As families continue to deal with a nationwide shortage of baby formula, Illinois Attorney General Kwame Raoul encourages residents to be alert for scams by individuals attempting to exploit families struggling to find formula.
“The baby formula shortage continues to impact families across Illinois. On top of the stress of locating formula, people must also be on the lookout for scammers looking to take advantage of families’ desperation,” Raoul said. “I urge anyone affected by this shortage to be vigilant for potential scams that could result in financial losses or – more seriously – the inadvertent purchase of unsafe products.”
He’s urging consumers to be cautious before buying any product from unknown sources, especially online. He advises consumers who are or believe they have been the victim of a scam or price gouging related to baby formula to file an online complaint with the Attorney General’s Consumer Fraud Bureau.
Raoul also recommends that families follow guidance issued by the Federal Trade Commission and the Better Business Bureau regarding the baby formula shortage. To avoid baby formula scams, follow these tips:
- Research the business selling the formula before you buy.
- Consider how you are being asked to pay. Credit cards provide the strongest protections, while payment methods of gift cards, money transfers or cryptocurrency are indications of a scam.
- Some review websites claim to be independent but are funded by scammers.
- Be on the lookout for positive reviews on the website that have been copied from honest sites or created by scammers.
- Be cautious if you discover no indication of a brick-and-mortar address or if the address appears on a Google map as a parking lot, residence or a business unrelated to what is listed on the website.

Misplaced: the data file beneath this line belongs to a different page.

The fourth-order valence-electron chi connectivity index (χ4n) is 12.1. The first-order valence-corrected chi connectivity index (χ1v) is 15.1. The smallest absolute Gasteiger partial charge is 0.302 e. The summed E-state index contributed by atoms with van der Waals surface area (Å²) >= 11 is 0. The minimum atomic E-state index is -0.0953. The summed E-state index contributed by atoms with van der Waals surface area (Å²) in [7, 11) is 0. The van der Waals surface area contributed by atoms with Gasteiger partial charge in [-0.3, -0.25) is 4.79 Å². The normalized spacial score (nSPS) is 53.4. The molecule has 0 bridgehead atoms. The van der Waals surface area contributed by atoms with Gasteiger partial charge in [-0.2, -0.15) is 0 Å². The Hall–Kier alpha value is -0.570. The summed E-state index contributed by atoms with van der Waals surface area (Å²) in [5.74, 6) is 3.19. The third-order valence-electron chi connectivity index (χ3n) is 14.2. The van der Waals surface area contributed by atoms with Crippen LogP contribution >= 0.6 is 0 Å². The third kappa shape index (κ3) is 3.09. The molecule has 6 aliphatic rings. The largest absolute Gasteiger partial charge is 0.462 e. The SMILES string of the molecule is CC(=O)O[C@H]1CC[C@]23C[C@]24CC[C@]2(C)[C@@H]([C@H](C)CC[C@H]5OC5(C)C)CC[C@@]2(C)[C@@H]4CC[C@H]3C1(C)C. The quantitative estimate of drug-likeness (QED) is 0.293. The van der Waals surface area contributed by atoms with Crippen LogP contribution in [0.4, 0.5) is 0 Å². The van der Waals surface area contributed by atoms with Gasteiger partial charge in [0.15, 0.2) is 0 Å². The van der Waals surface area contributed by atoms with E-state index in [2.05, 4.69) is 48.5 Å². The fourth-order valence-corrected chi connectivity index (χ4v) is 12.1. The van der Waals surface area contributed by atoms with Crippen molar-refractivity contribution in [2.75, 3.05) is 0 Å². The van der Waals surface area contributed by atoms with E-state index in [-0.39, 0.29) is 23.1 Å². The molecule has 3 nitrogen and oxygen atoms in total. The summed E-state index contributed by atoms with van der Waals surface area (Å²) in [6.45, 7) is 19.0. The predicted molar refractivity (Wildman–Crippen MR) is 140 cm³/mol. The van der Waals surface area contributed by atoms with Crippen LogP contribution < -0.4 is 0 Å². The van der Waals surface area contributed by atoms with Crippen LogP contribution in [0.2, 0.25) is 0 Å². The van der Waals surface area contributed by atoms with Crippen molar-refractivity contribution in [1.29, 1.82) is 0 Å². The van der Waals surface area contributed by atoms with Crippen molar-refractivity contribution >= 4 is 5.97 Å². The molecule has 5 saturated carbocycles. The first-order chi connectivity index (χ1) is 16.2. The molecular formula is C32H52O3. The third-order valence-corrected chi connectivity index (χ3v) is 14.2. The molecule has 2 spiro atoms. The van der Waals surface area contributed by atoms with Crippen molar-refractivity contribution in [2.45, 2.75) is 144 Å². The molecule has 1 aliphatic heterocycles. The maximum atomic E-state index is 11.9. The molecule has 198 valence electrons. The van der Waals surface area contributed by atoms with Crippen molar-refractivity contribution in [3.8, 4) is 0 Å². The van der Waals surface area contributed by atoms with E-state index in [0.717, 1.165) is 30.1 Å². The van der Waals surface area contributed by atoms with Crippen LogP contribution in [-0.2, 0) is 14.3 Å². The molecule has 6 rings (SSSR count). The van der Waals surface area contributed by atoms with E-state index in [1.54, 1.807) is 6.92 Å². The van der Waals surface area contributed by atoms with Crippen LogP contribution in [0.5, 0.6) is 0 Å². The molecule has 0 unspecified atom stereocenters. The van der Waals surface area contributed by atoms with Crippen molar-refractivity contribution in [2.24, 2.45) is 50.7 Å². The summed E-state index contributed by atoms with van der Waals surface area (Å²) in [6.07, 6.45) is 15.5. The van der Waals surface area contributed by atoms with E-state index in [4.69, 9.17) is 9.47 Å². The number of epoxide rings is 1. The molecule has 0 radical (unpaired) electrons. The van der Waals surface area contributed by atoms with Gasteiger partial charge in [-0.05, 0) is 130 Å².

- Misspellings, grammatical errors or other descriptive language that is inconsistent with the product is often a sign of a scam.
- Be wary of sellers who advertise on a social media platform and may be communicative only until payment is made. Once the payment clears, buyers may be unable to reach them.
Raoul is also warning that his office will take action against anyone who attempts to use the formula shortage to make a quick profit. The U.S. Department of Justice (DOJ) expressed concerns to state Attorneys General this week regarding reports of businesses taking advantage of the baby formula shortage. The DOJ offered its assistance to states to ensure that consumers are protected. Defrauding consumers or charging unfairly high prices violates Illinois law and the Attorney General’s office will take action to protect consumers against such conduct.
Individuals who want to report a complaint of fraud or price gouging relating to baby formula can click here.